Pumpspeicherkraftwerke

Pump storage power stations.” Pumping water into a mountain lake when electricity is cheap, and allowing it to drain out through power-generating turbines when electricity is more expensive, is rather efficient contemporary energy storage (“80% efficiency” for short-term storage of a few hours). Excess electricity is hard to store in quantity and tends to be sold off to neighboring countries instead, so storage issues might be one reason why Germany has quadrupled electricity exports since-and-despite closing eight nuclear power plants in 2011. A more obvious reason would seem to be the success of the Energiewende, large-scale infrastructure investments Germany is making to switch to renewable power sources such as solar and wind.

Of course villagers, fish and tourists near mountain lakes don’t appreciate constant changes in water levels. But the switch to renewable energy sources has undermined the financial benefits of draining lakes every day at lunchtime. Power prices used to peak around noon, so Germany’s >30 pump storage power stations drain their lakes through turbines during daylight hours, pumping the water back up the mountain at night. That demand-driven price spike is now being offset by the daylight collected by solar panels, which private citizens have been encouraged to install on their roofs. Utility companies are starting to not expand, not build, not renovate and shut down their lake storage power stations, as they wait for new technologies.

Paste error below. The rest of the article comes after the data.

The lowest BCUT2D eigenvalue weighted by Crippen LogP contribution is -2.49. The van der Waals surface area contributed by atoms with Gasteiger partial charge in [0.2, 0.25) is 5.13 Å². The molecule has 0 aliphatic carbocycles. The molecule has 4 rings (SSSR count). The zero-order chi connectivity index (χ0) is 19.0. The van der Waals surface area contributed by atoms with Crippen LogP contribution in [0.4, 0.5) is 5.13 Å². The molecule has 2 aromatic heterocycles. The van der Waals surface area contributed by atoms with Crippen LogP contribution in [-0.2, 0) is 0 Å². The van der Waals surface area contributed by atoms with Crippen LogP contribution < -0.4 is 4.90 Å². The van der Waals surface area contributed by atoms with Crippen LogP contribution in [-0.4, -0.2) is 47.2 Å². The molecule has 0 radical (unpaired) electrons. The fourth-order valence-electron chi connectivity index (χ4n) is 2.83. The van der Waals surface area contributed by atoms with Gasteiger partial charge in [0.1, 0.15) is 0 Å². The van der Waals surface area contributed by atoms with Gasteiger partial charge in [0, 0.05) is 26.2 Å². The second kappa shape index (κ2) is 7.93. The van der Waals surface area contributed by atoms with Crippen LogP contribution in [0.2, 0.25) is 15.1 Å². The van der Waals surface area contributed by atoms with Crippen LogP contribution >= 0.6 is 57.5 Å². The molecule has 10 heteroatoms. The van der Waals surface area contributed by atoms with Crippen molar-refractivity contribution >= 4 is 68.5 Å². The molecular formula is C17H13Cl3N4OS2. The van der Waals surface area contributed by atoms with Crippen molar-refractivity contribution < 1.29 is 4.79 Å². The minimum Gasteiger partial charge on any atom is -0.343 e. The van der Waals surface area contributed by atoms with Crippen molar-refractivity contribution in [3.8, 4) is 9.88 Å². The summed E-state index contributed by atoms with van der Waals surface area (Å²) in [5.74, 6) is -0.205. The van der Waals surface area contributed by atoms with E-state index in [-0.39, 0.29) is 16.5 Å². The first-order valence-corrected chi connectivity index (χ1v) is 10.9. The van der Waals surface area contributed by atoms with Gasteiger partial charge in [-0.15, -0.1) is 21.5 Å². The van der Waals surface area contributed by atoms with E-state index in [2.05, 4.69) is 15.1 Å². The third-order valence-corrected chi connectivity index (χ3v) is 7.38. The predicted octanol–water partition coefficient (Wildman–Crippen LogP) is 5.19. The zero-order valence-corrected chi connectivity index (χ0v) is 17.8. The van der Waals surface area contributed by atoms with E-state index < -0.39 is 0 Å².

Next-generation electricity storage options will have to store power not only for hours but also for months, to buffer seasonal fluctuations. Small storage options that, like photovoltaics, can be installed in quantity in e.g. private houses will aid the decentralization trend. Large storage options under discussion include gas chemistry and big hollow concrete spheres lowered to high-pressure depths on the ocean floor: to store energy they would be filled with air and then allowed to refill with seawater, driving turbines.

(POOMP shpy chh ah CROFT verk ah.)

Drittmittel

Third-party funding. Transparency International Germany is concerned about sponsoring agreements between German universities and the private sector. While state funding of university research has not substantially increased, total sponsor funding has doubled since 1998, and increased from 16% to 26% according to this Spiegel article. Sponsoring agreements are being kept secret, while sponsors can apparently get clauses allowing them e.g. to veto publishing of research results, insert op-ed material about their companies into university media, and nominate members of search committees seeking new faculty.

(DRITT mitt illll.)

Blog at WordPress.com.